In March of 1949 the town of Churubusco, Indiana (population 1,200) made national headlines as a result of a turtle sighting in the murky waters surrounding Fulk Lake. This wasn’t just any turtle, but a turtle of monstrous proportions—400 or so pounds of skin and shell, as big as a car, or close.
The creature was first spotted the previous July, when locals Ora Blue and Charlie Wilson encountered it during a fishing expedition. “We saw the big waves a-rolling and up came that turtle,” reported Blue. “… I saw that big head sticking up and the waves going away like it was a submarine.”
Gale Harris, who owned the lake, remained skeptical. At least until the following March when he and his friend, the reverend Orville Reese, spotted the beast while repairing Harris’s barn roof. At first they shrugged off the sighting, though when the turtle resurfaced the following day, curiosity got the best of them. Harris and Reese gave chase, scurrying into the nearest rowboat and paddling toward the disrupted water. Within minutes, both men claimed to have spotted the turtle on their respective sides of the boat, and after a bit of bickering, came to the startling conclusion that they were, in fact, staring at the same enormous turtle.
For me, a 10-year-old already leery of lakes, the prospect of a giant turtle just 15 miles from home did little to assuage my fear. I couldn’t help but imagine that steely-eyed, sharp-beaked creature awaiting my inelegant pencil dives and cannonballs while camouflaged in his bone-plated shell. He was the stuff of nightmares, at least my nightmares, and after awakening to a few cold sweats, I began to play it safe by steering clear of local lakes altogether. Yet decades later, the story would have the opposite effect—compelling me to pay a visit to Churubusco, to confront that turtle once and for all.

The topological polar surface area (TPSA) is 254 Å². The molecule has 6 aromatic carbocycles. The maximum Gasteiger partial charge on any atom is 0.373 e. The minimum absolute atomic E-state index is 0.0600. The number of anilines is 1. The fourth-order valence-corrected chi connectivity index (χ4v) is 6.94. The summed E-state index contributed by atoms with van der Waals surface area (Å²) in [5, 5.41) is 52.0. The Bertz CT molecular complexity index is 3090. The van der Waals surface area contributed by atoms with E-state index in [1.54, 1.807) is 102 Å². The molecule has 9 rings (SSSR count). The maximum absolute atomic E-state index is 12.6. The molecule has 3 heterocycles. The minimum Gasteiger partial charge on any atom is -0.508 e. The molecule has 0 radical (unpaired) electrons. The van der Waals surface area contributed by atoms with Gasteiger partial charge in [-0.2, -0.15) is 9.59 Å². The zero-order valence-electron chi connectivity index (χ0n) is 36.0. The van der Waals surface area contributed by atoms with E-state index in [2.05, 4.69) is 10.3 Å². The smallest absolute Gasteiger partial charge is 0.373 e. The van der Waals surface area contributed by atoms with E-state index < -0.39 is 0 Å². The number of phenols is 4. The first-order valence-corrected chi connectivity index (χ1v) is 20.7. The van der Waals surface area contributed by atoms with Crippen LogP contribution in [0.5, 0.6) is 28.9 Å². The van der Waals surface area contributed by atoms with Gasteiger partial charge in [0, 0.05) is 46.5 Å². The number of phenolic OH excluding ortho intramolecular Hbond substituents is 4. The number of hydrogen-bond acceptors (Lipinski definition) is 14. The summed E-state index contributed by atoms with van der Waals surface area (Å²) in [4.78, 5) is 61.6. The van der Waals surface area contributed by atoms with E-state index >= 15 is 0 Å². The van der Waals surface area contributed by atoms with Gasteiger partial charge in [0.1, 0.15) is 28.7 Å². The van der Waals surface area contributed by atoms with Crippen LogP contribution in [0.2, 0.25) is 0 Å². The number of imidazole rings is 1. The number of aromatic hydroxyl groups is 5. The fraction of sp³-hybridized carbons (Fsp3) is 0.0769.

On a cool day in March I park the car and make my way inside the Churubusco History Center; which, in truth, is less a “center” than a modest, one-room structure complete with a table and a couple of chairs. Yet what the center lacks in flashy displays it makes up for in guys named Chuck. There are two Chucks total, both of whom welcome me heartily to the history center and agree to tell me the tale.
“Well, it really got going in March of 1949,” Chuck Matheiu begins. “That’s when Gale Harris began trying to capture his turtle.”
What began as a small town curiosity soon became a national story. The press corps descended, and along with them, thousands of others anxious to catch a glimpse of the turtle they called “Oscar,” or, “The Beast of Busco.”
Wholly unprepared for such an influx, the Churubusco Community Club met in special session to formulate a plan. They began by launching the Turtle Committee, whose job it was to oversee the safe capture of Churubusco’s most famous resident. After much debate, the committee agreed that the search required a seasoned diver, and in an effort to obtain one, extended an invitation to Fort Wayne diver Woodrow Rigsby to try his luck in the lake.
Donning his diving suit, Rigsby submerged, only to bob back to the surface rather anticlimactically after his helmet sprung a leak. Three days later a second diver, Walter Johnson, fared slightly better, though after two and a half hours yielded nothing, he, too, focused his efforts above the waterline.